Previously, cerebral lesions were mainly studied in post-stroke depression (PSD) , which could also be regarded as a special subtype of LOD because most stroke patients are aged. The lesion location hypothesis is widely accepted as an important mechanism of PSD. According to this hypothesis, acute infarctions in specific areas such as prefrontal lobe and basilar ganglia could destruct the critical circuits and the pathways of mood related neurotransmitters, thus lead to depressive disorders . Later, some researchers found that patients of LOD had higher rates of silent lesions such as white matter lesions (WML) and silent brain infarctions (SBIs) compared with patients of EOD[10,11]. Thus, the concept of “vascular depression” was proposed as a hypothesis for the etiology of LOD . This hypothesis emphasizes the role of silent lesions which might destruct some critical areas of mood control, thus could be regarded as the extension of lesion location hypothesis in PSD actually. However, most evidence about vascular depression was from the studies of WML or indirectly from the studies of acute infarctions in PSD [13,14,15]. There were quite few studies about the association between SBIs and the incidence of depression [11,16] compared with those about WML. Studies about microbleeds (MBs) in LOD couldn't even be searched out. Now it's still unclear whether the locations of SBIs, the presence and locations of MBs are associated with LOD.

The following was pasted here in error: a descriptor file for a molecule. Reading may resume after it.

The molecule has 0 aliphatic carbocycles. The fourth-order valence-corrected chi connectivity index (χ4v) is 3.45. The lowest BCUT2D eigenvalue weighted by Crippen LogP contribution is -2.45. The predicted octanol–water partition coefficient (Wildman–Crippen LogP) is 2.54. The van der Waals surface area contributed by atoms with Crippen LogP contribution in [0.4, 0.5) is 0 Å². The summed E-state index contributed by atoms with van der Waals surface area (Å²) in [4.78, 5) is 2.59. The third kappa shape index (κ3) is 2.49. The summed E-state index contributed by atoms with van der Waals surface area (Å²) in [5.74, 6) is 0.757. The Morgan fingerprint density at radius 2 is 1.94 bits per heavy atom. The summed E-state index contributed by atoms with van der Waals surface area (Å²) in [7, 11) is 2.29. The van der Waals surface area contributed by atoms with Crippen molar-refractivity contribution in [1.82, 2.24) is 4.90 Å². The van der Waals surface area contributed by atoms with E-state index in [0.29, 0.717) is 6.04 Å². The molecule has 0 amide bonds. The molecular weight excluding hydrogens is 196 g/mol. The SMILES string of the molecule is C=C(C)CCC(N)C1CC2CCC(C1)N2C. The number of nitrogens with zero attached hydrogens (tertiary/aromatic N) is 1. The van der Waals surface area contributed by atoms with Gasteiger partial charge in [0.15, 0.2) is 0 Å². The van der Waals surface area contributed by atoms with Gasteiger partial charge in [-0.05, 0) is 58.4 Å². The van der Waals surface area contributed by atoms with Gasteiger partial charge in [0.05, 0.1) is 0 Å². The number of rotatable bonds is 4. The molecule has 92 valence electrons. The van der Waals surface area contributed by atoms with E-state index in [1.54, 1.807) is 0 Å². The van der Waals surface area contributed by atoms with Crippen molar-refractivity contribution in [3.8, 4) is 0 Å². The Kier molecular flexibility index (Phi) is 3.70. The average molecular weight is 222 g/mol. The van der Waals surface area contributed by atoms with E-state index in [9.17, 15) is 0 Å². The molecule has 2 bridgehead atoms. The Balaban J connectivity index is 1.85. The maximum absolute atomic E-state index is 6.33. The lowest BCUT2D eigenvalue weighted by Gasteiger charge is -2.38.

Depression is usually covert and underdiagnosed in the community. However, patients with depressive tendency are not rare and often showed non-specific symptoms such as dizziness, fatigue and insomnia [17,18,19] which are very common in the neurological outpatient department. In this study, we assumed that LOD was associated with various subtypes of silent lesions including SBIs and MBs. In order to test our presumption, we screened the patients with depressive tendency using Diagnostic and Statistical manual of mental disorders, 4th edn (DSM-Ⅳ), and MR scan including susceptibility weighted imaging (SWI) which is more validated for the identification of MB than gradient-echo series , and sought to explore the associations between LOD and the presence, accumulation and locations of SBIs and MBs.
All the procedures were approved by the Ethics Committee of 10th People's Hospital.